Lazy Tomatoes?

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I’ve just found out why my tomatoes fail to ripen in a more timely manner. After all, our summer has been hot enough, from the 90s to triple digits, and I expected a near bumper crop from my healthy, lush Brandywine bush I bought from a reputable nursery in early May. The plant developed and grew well, up to five feet, at which point I topped it off. But most of the blossoms failed to produce fruit, and the ones that did were, and are, slow to ripen.

The optimum temperature range, however, should be 70 to 75 degrees Farenheit, I now know. Anything substantially warmer or cooler slows down the process. Yes, we’re having cooler nights than usual, pleasant for sleeping with opened windows but not for growing summer vegetables. The further from ideal temps, the less efficient osmosis becomes.

The pigments that give tomatoes their red colors, lycopene and carotene, simply cannot be produced beyond the optimum temperature range. Moreover, bright sunshine isn’t really necessary for ripening tomatoes. Instead, it’s increased ethylene synthesis that controls the ripening process. 

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Increased fertilizer and water won’t do the trick, either. In fact, extra fertilizer can be harmful to the plant in extremely hot weather by burning the roots rather than providing nutrients. Gradually, plants are unable to absorb water and nutrients; the leaves turn yellow and wilt. Growing heat-tolerant varieties, on the other hand, will help the plant take up the calcium already in the soil.

So what are they, especially heirloom varieties? Check with local garden centers and nurseries in spring, keeping in mind that individual characteristics can change within varying microclimates. Here is a partial list from Organic Farming and Gardening School (John Michael, OFGS.com, January 9, 2020):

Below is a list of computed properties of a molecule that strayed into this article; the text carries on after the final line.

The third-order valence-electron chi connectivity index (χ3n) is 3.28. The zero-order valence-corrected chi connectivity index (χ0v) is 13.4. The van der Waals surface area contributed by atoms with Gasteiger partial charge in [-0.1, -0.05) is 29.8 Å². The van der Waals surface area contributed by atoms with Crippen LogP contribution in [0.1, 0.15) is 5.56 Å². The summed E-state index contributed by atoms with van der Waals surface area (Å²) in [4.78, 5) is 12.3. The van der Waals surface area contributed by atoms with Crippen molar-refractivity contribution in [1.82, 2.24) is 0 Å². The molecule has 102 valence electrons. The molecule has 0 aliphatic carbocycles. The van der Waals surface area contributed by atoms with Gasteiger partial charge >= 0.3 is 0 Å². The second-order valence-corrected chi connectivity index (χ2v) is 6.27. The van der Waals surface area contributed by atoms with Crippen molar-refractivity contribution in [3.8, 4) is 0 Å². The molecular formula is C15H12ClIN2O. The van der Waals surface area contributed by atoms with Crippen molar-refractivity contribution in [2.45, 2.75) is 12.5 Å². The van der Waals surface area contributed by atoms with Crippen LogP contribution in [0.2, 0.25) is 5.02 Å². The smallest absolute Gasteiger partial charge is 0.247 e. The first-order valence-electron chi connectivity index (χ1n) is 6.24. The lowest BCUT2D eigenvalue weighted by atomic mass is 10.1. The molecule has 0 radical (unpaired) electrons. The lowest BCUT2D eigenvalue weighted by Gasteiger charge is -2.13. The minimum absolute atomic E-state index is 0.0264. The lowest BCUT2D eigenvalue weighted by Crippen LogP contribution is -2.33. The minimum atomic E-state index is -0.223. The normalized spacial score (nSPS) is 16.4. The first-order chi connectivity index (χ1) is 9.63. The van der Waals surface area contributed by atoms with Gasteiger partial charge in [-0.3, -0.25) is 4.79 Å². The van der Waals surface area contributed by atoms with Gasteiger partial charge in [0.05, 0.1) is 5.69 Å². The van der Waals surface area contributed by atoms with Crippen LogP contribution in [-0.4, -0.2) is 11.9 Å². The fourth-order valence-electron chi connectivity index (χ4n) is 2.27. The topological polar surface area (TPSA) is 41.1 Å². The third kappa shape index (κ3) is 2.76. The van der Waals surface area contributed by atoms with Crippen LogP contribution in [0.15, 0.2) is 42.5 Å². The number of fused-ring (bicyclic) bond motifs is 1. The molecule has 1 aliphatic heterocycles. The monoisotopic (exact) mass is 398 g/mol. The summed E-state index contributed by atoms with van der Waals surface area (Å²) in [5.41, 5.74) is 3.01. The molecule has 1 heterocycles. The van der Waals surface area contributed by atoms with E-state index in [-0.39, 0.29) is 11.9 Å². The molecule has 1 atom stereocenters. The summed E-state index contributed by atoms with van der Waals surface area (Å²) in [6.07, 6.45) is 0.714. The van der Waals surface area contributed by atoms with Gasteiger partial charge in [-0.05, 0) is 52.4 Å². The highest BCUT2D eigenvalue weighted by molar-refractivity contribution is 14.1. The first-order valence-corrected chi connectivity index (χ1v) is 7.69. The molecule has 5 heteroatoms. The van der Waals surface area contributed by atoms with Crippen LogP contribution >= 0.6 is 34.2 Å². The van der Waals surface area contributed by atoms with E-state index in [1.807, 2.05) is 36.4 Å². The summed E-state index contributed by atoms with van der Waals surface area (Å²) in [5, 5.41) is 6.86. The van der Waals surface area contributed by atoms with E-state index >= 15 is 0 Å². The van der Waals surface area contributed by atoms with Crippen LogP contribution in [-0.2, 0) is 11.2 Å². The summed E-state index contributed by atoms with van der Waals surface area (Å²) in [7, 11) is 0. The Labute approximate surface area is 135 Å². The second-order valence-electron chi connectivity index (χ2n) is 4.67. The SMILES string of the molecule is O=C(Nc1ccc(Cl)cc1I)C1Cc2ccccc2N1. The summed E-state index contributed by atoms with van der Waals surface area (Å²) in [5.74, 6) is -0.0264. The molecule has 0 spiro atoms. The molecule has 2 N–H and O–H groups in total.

Brandywine

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Cherokee Purple

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Early Girl

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Genovese 

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Green Zebra

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Yellow Pear

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Author: www.rosesintherainmemoir.wordpress.com

Just short of fifty years of holy matrimony, I am blessed to be a mother of two and grandmother of seven. Much of my writing speaks to the culture and tradition of the Deep South, where I spent the first thirty-five years of my life before relocating to the Pacific Northwest. As a poet and essayist, I’ve published both online and in print media. In mid-February 2019, I launched Roses in the Rain: A Daughter's Story, following a successful couple years of Invitation to the Garden, both on WordPress.com. Watch for upcoming installments to the memoir blog every Tuesday. The garden posts follow on Friday/Saturday. I look forward to hearing from you all!

9 thoughts on “Lazy Tomatoes?”